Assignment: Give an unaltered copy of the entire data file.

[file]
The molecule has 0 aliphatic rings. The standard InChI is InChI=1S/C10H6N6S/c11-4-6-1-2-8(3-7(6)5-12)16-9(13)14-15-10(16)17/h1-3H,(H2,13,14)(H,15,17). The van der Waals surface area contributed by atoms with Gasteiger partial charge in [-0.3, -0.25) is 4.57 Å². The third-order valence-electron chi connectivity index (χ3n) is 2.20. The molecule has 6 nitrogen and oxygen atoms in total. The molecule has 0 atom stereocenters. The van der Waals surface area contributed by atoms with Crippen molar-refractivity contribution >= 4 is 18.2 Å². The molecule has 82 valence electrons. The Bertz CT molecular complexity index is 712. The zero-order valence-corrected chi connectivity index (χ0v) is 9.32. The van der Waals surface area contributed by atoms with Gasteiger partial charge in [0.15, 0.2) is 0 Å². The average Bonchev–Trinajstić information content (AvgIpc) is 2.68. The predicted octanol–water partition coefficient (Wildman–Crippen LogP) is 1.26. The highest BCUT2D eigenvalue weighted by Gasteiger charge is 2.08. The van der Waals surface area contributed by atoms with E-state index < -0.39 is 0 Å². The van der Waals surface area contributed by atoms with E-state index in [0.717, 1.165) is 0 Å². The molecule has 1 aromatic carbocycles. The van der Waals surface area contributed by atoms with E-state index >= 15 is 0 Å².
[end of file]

The molecule has 0 aliphatic rings. The standard InChI is InChI=1S/C10H6N6S/c11-4-6-1-2-8(3-7(6)5-12)16-9(13)14-15-10(16)17/h1-3H,(H2,13,14)(H,15,17). The van der Waals surface area contributed by atoms with Gasteiger partial charge in [-0.3, -0.25) is 4.57 Å². The third-order valence-electron chi connectivity index (χ3n) is 2.20. The molecule has 6 nitrogen and oxygen atoms in total. The molecule has 0 atom stereocenters. The van der Waals surface area contributed by atoms with Crippen molar-refractivity contribution >= 4 is 18.2 Å². The molecule has 82 valence electrons. The Bertz CT molecular complexity index is 712. The zero-order valence-corrected chi connectivity index (χ0v) is 9.32. The van der Waals surface area contributed by atoms with Gasteiger partial charge in [0.15, 0.2) is 0 Å². The average Bonchev–Trinajstić information content (AvgIpc) is 2.68. The predicted octanol–water partition coefficient (Wildman–Crippen LogP) is 1.26. The highest BCUT2D eigenvalue weighted by Gasteiger charge is 2.08. The van der Waals surface area contributed by atoms with E-state index < -0.39 is 0 Å². The van der Waals surface area contributed by atoms with E-state index in [0.717, 1.165) is 0 Å². The molecule has 1 aromatic carbocycles. The van der Waals surface area contributed by atoms with E-state index >= 15 is 0 Å².